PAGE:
United repatriation flights bring 4,500 Americans home amid coronavirus outbreak
Though now's not the time to travel, some international travelers were left stranded by immediate border closings and government travel restrictions while already out of the country on vacation or business. Due to these restrictions, flight schedules have been changing daily, meaning that there's no guarantee that a return flight will operate as planned.
As such, this has caused many American citizens and nationals to be stranded abroad. Understandably, most are scrambling to get home.
Fortunately, U.S. airlines are trying to get these folks back stateside with a number of repatriation flights. In cases where countries have blocked international flights or closed airports, the airlines, along with the U.S. State Department, are working on one-off flights to bring nationals back to the country.
In the past week, United has led the charge with its 30 repatriation flights to cities across Central and South America. So far, UA has brought over 4,500 Americans home, and it's still planning more flights in coordination with government officials.
To date, the airline has operated repatriation flights from the following cities to hubs in Houston (IAH):
- Lima, Peru
- Panama City, Panama
- Quito, Ecuador
- Roatan, Honduras
- San Pedro Sula, Honduras
- Tegucigalpa, Honduras
United also operated a few charters between Lima and Washington D.C. (IAD) over the course of the last two weeks (with more scheduled for the next few days). Flyers on this route were even treated to one of the airline's newly reconfigured Boeing 777-200s with brand-new Polaris pods, a Premium Plus cabin and a refreshed coach experience.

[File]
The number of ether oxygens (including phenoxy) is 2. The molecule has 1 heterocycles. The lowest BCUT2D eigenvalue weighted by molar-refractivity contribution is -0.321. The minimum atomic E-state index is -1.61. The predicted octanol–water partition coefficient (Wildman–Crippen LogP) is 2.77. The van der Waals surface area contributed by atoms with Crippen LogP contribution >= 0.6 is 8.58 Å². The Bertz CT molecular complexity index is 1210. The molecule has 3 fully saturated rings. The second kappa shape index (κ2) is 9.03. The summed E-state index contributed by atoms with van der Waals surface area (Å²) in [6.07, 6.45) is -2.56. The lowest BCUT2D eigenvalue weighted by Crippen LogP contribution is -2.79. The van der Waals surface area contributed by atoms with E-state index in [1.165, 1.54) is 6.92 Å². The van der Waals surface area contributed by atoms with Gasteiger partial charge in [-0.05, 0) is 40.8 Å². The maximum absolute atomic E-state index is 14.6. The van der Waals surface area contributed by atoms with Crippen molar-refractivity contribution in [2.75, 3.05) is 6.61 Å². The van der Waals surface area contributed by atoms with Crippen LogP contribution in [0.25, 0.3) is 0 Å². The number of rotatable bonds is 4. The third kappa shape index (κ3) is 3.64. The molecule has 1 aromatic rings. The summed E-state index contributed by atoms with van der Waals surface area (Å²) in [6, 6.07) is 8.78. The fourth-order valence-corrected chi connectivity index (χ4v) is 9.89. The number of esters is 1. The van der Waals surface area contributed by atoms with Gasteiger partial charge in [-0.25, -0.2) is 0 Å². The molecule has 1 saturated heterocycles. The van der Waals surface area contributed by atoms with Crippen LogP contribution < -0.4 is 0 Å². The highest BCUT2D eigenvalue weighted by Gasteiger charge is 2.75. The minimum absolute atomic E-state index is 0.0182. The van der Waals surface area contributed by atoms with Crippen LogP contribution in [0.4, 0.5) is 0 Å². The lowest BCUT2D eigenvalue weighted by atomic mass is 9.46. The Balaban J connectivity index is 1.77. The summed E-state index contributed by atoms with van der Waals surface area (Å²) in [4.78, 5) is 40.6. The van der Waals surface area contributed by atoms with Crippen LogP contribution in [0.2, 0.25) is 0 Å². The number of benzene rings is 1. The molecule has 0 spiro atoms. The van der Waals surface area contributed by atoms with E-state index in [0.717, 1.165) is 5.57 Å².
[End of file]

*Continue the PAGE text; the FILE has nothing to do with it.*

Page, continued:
In addition to these repatriation flights, United has also reinstated some of its long-haul international flying in order to accommodate those who need to get back to their home country.
United isn't the only airline operating repatriation flights. American and Delta are also doing their part to bring citizens back home. AA's flown multiple flights to Brazil, Guatemala, Honduras and Peru.
While American and United are focused on cities closer to home, Delta's operated long-haul repatriation flights from Italy, the Philippines and South Korea.
Though airlines across the world are taking a financial hit due to the coronavirus, they remain an essential component to the transportation industry. Even though demand has plummeted for scheduled service, airlines have taken it upon themselves to bring their country's citizens back home. Through countless repatriation flights, the major U.S. carriers are helping reunite families and bring people back together again.
Editor’s note: This post was updated on Monday, March 30, to reflect additional repatriation flights.